-I am not using ANY paper or plastic produce bags at the organic store I shop at. I use my own reusable organic cotton ones. If I forget them I have to ride my bike back home to grab them OR place all the produce in the cart as they are. (Yes, this has already happened, multiple times.) There will be no plastic bags entering my home. Not even the compostable ones. No there won’t. No compromise. And I’m pushing my husband to do the same, reminding him of the beauty and horrors we observed and the things WE can do about it. I will nag if neccesary, because this cause is worth it and sometimes one just needs that extra push. We can’t keep looking the other way, be lenient or expect others to do the work for us. We are not insignificant. Our personal choices and actions, however small they may appear, matter.
-Unfortunately our town does not have an organic no waste store like this amazing one in the UK. But I am choosing where to buy which foods depending on whether they come pre-packaged or not. Our local farmshop for example sells dried beans in bulk, so I will bring my own reusable container to carry and store them in. The store my brother works at has a large selection of bulk groceries like beans, nuts and grains. They are a little more expensive than the ones that come in plastic (why???) but from this year onward I will start choosing waste-free over saving a few futile euros. Because when it comes to life and care and our planet there should be no compromise, really. I was also gifted a divine looking grain mill for my birthday. This mill turns grains into flour. And as it is really difficult to buy flour unpackaged I will vow to make all my flours by hand, by buying unpackaged bulk grains and milling them into floury goodness. Also, I am praying for an organic waste-free supermarket to open in Utrecht this year. I believe every town should have one. And make it a goodlooking one too, while we are at it!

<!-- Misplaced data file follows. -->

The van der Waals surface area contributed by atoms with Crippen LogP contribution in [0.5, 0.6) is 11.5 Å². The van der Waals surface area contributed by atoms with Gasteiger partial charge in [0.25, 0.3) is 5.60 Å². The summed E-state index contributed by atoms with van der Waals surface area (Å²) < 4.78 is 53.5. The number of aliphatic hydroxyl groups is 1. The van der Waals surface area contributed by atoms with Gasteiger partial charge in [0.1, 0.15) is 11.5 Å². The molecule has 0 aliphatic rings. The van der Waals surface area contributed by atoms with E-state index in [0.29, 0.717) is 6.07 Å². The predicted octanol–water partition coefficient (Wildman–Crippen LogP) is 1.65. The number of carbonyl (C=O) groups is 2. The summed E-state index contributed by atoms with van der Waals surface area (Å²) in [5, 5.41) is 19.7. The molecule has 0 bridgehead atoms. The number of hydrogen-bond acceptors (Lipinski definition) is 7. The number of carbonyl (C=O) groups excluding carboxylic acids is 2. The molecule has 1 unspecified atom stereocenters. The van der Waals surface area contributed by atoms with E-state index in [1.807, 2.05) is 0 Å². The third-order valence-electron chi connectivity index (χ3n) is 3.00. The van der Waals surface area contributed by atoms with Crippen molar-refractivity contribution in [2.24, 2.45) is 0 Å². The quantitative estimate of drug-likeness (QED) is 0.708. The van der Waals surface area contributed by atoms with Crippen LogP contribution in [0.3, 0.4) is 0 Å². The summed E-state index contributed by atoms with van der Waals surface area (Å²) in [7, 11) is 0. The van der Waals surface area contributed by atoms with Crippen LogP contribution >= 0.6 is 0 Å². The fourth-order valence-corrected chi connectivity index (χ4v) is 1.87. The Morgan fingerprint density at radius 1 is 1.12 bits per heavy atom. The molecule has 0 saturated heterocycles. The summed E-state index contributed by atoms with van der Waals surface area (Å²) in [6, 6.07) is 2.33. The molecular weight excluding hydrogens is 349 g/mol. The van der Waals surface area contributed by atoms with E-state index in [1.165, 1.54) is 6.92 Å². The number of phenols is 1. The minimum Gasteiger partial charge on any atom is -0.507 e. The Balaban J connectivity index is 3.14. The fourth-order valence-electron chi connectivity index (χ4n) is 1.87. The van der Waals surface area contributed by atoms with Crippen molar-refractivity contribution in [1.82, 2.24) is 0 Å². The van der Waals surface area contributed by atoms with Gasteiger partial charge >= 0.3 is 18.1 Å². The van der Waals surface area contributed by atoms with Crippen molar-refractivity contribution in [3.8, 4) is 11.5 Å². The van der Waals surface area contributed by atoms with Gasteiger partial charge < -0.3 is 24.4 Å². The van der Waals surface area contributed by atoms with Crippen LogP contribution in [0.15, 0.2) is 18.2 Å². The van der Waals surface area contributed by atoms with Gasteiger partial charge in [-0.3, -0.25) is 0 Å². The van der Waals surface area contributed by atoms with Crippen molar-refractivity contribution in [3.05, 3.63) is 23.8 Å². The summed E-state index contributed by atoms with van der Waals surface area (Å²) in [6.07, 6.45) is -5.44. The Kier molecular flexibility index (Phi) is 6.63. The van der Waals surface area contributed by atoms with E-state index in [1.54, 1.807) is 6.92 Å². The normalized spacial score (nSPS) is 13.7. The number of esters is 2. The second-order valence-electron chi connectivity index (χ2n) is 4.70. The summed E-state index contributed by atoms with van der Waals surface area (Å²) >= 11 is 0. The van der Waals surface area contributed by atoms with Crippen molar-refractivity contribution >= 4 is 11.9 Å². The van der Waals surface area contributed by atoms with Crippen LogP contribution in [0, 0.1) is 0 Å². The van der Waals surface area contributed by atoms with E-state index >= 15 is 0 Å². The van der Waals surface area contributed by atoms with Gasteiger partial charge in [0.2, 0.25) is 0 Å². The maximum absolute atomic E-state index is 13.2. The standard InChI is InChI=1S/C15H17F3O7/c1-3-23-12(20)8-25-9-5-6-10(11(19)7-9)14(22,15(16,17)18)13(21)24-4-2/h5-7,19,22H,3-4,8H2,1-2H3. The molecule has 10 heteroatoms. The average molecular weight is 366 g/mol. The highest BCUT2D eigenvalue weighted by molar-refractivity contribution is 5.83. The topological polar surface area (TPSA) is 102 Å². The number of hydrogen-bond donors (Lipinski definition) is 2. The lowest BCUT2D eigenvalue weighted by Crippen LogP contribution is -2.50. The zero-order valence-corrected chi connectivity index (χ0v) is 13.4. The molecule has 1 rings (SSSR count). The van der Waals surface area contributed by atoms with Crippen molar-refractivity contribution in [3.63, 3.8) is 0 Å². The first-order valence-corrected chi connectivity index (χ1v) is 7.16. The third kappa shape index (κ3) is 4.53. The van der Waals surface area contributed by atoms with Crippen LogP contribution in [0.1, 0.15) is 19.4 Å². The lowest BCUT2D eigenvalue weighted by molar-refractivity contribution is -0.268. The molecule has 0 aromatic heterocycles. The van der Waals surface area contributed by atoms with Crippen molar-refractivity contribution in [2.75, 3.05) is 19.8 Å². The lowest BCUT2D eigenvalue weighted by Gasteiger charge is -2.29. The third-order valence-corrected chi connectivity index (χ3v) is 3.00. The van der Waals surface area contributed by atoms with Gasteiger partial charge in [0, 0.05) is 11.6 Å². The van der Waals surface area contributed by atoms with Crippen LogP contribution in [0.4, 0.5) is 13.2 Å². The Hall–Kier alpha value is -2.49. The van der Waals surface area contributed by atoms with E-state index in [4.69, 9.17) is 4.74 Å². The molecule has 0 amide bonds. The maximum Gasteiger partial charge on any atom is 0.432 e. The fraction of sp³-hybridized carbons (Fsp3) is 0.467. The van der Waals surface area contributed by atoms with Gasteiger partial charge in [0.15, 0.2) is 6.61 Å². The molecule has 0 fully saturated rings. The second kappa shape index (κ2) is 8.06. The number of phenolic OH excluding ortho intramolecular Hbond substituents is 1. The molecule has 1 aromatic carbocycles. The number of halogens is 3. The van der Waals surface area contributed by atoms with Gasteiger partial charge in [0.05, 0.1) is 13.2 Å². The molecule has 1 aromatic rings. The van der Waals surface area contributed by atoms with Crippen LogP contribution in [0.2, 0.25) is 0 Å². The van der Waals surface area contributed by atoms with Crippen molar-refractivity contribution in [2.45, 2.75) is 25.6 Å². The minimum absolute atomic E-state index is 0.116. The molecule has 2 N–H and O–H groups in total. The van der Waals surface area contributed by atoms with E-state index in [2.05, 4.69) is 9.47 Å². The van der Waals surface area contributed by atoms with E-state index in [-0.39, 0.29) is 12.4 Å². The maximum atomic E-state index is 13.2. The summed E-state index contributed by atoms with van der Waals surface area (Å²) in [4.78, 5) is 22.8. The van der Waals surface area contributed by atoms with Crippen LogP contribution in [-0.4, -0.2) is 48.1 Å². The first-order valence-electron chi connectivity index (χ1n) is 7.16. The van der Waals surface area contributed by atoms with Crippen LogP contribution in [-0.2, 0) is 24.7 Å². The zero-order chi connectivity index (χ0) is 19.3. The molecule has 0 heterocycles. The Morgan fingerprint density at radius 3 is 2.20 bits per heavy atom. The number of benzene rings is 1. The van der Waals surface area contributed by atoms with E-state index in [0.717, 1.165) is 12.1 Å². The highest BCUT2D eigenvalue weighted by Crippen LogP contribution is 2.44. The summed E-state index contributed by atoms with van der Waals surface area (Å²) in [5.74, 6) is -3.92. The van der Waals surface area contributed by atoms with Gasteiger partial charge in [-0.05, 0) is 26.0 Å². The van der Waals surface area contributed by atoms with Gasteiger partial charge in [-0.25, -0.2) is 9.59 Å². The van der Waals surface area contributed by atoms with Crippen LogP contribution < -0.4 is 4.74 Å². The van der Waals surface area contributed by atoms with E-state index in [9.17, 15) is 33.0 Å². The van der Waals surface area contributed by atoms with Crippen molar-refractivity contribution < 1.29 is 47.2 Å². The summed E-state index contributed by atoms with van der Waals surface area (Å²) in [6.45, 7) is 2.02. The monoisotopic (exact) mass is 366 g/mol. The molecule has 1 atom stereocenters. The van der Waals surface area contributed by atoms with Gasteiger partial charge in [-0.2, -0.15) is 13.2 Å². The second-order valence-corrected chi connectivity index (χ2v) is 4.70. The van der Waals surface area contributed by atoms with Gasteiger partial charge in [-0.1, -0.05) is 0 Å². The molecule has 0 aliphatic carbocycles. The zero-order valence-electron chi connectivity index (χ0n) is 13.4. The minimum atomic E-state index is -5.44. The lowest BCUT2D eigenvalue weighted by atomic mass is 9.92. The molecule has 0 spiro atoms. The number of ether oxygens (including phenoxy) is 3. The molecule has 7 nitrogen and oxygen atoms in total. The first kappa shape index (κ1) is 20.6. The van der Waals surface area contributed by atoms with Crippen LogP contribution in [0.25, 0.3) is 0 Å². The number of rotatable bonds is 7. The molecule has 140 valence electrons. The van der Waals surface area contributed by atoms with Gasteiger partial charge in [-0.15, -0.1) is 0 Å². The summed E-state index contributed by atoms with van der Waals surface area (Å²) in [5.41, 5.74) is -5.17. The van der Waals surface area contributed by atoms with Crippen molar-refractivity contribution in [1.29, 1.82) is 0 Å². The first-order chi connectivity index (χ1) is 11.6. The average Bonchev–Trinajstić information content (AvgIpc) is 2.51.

-If I’m thinking about grabbing a coffee-to-go to take along to the playground, or on a little stroll, I will have to bring my reusable one to the coffee shop, otherwise no coffee. No compromise. For this purpose I bought myself a smart, reusable and sustainable coffee mug. My husband was already gifted (a different) one by my brother in law and his wife for Christmas. So this also will be family fun and team effort.
-If little enters the home, little will have to leave it too. Leave as trash that is. I have therefore vowed to be even more conscious about the things (and packagings that come with those things!) that we allow into our house. Buying second-hand items though pick-up is great, because these things don’t come packaged anyways. I have stopped buying my own clothes second-hand though, as I found they did not last that long, were spur of the moment buys so not that considered nor loved, and thus ended up in the ‘give or throw away’ basket very soon. Not my idea of sustainable. I rather spend a bit more money on a handmade quality piece that I intentionally picked, thought over, absolutely adore and will wear in good fashion for many many maaaaaany years. On the other hand, I find (vintage) furniture and design objects, (organic, natural fibred) kids clothes and (wooden) toys to be extremely well suited for second-hand buying.
Things we already do:
Since we are expecting our second child we have opted, again, for cloth diapers and reusable wipes as we did with our first child Lou. This time we chose a cloth diaper that air-dries quicker so we’ll have to use the dryer as little as possible.
We do and will continue to use biodegradable, sustainable, toxinfree and preloved materials in our home decor. Think wooden furniture, natural (non synthetic) fabrics, non-toxic paint, fully biodegradable washing detergents and cleaning products, biodegradable toothbrushes, toys made from natural (non plastic, non synthetic) materials and sustainable bedding. Heck, Lou even owns a biodegradable potty from which flowers will blossom once we plant it.
Because so many of our clothes are made from delicate natural fibres we airdry A LOT and use a wooden clothes rack to dry them on.
Both Lou and my clothes are 100% sustainable, meaning made solely from natural organic and biodegradable fibres. Her closet (and that of her yet to be born sister) is filled with 95% second-hand (100%organic and natural fibred) clothing. Kids grow so fast, and there’s so much beautiful pre-loved stuff already out there, why buy everything new really?
In the kitchen we use (recycled) glass jars to store our dried goods, such as beans, nuts, grains, flours, dried fruits etc, in. We use reusable beeswrap and linen cloth instead of foil. We use RVS containers and mason jars for leftovers. We use reusable and biodegradable lunchboxes to pack our meals in, for school and on to go.
I mend clothing instead of throwing it out. Yup, like a granny, even our wool socks!
We do not own a car and have legs and bicycles as our main form of transportation.
And so on, and so on.
Much to celebrate, much to contribute still.
Copyright (Kyra de Vreeze at Kyra’s Kitchen) on all text and images.